But nodding my head yes at that comforting God feeling, that could be very useful some day if I get in trouble with the wrong crowd. So I’ll keep that in my back pocket.

—Lawrence Sutin

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Lawrence Sutin is the author of a novel, When to Go Into the Water (Sarabande 2009), two memoirs, A Postcard Memoir (Graywolf 2000) and Jack and Rochelle: A Holocaust Story of Love and Resistance (Graywolf), two biographies–of Philip K. Dick and Aleister Crowley, and a historical work on the coming of Buddhism to the West. In addition, his erasure books can be seen at Lawrencesutin.com. In 2014, he and his wife Mab Nulty founded See Double Press, devoted to unique interfusions of text and image.  Its first two titles are Mary Ruefle’s An Incarnation of the Now and his own The Seeming Unreality of Entomology.  An essay written and illustrated by Lia Purpura is coming out in Fall 2016.  For more, check out seedouble.press. Sutin teaches in the creative writing programs of Hamline University and the Vermont College of Fine Arts.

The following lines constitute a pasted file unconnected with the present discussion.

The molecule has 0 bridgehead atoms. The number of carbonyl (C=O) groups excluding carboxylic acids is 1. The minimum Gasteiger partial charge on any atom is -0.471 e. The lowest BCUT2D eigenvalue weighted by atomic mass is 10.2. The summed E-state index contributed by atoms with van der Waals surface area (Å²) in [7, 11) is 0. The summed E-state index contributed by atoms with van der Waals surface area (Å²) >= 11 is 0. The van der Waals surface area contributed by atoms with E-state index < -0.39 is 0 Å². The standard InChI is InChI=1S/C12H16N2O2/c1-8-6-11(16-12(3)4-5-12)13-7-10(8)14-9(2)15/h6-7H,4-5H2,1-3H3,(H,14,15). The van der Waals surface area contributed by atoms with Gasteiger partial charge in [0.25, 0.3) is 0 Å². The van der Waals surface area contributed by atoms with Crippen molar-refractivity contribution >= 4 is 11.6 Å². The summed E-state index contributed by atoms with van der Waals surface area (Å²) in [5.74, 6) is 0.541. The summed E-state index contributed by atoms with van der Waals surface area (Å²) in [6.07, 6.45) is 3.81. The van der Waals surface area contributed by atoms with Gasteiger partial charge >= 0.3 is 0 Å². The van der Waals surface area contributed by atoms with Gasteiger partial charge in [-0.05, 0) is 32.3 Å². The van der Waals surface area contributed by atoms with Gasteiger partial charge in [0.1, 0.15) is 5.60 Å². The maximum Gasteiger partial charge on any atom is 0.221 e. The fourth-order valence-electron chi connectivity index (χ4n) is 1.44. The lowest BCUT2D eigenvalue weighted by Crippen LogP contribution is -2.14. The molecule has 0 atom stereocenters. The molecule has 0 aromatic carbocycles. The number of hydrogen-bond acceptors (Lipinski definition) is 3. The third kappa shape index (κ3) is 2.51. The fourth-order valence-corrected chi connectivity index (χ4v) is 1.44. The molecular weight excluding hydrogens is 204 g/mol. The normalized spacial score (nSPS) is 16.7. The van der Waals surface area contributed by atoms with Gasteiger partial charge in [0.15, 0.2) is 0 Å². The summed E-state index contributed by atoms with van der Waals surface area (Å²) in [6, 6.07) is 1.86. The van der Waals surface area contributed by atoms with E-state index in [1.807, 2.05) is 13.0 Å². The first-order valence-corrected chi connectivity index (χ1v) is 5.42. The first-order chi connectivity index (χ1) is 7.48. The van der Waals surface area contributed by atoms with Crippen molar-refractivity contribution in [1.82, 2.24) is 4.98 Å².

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  One Response to “Why Do We Need to Think We Agree on Reality? — Lawrence Sutin”

  1. “The urge to agree intensifies and we smile at our neighbors and think they’re not as crazy as they look and by the way consider who’s doing the looking.”